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SQL 2008 R2 Log Files Grow Despite Being In Simple Recovery

I had thought placing a database in simple recovery would manage the log file growth to keep them small, but I've noticed databases growing to over 2+ GB in simple recovery. There's no replication or log shipping going on. I've never had extraordinary log file growth in SQL 2005 editions.

I run a shrink db job weekly. Other than that, how do you manage the file growth to keep the files small. I've already checked out http://msdn.microsoft.com/en-us/library/ms365418.aspx.

Thanks
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barnesco
Asked:
barnesco
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1 Solution
 
EvilPostItCommented:
Even in simple mode the transaction is used while a transaction is "in flight". A database will always need the ability to roll back if a transaction fails part way through.

It just means that there is a very large transaction that happens at some point between your shrinks.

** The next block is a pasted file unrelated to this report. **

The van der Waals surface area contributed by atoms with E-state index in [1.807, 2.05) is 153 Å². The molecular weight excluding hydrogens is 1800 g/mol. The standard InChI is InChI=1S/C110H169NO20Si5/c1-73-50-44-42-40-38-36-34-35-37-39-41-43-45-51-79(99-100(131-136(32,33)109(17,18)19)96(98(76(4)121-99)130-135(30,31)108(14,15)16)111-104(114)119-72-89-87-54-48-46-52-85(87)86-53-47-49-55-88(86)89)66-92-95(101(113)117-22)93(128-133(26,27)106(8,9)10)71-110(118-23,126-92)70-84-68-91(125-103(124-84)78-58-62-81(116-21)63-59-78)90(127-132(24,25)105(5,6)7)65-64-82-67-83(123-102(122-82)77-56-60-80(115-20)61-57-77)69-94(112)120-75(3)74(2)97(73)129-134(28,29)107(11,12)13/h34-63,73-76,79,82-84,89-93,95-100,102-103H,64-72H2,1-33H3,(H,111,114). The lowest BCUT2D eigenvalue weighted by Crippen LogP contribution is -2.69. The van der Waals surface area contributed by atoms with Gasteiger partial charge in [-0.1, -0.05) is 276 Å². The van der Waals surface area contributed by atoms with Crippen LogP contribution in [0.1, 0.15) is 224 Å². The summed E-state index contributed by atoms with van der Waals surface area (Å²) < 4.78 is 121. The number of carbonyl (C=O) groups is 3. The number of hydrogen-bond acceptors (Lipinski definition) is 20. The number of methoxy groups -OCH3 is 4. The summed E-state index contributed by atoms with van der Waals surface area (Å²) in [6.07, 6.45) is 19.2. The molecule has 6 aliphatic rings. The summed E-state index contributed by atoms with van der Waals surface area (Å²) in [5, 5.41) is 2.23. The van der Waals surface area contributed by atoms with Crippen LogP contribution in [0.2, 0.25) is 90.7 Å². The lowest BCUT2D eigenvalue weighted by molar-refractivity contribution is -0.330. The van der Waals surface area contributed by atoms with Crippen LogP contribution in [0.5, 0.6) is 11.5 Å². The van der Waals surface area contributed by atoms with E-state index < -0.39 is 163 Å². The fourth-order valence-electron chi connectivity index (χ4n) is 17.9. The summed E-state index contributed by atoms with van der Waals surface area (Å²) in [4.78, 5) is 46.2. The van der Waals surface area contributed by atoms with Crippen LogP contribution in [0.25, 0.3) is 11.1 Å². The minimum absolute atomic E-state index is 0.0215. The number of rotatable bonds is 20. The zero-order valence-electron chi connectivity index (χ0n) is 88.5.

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lcohanDatabase AnalystCommented:
How often you do a FULL backup and T-log backup after that? T-log backup is where the log space is released back for usage and until then it will only grow.
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lcohanDatabase AnalystCommented:
my bad...you are under simple recovery mode so SQL doc says:
 
"No log backups required.
Automatically reclaims log space to keep space requirements small, essentially eliminating the need to manage the transaction log space."

Still you need to do a FULL db backup (daily) and I suggest use command below to reclaim log space:

USE YourDB
GO

DBCC SHRINKFILE (N'YourDB_log' , 0, TRUNCATEONLY);
GO
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barnescoAuthor Commented:
Icohan, thx.

It's in simple recovery and it has daily full backups. So I should probably check tomorrow to see if the log files have shrunk.

It doesn't seem that I'd need to use the DBCC command if SQL is suppose to recover the space automatically, or am I wrong about that? I had thought the whole idea of placing a db in simple mode was to not have to manage the log files.
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EvilPostItCommented:
SQL Server will not recover the space unless the database is set to auto shirnk (Word of advise, dont use autoshrink it will constantly fragment your database)

The database files / log files will not shrink after a full backup.

DBCC SHRINKFILE / SHRINKDATABASE are the commands used to shrink the database / log files (Even if you use right click shrink, this is what goes on under the hood). Unfortunately it doesnt matter how many times you shrink them if you have a transaction running that requires the space it will grow the log file or fail.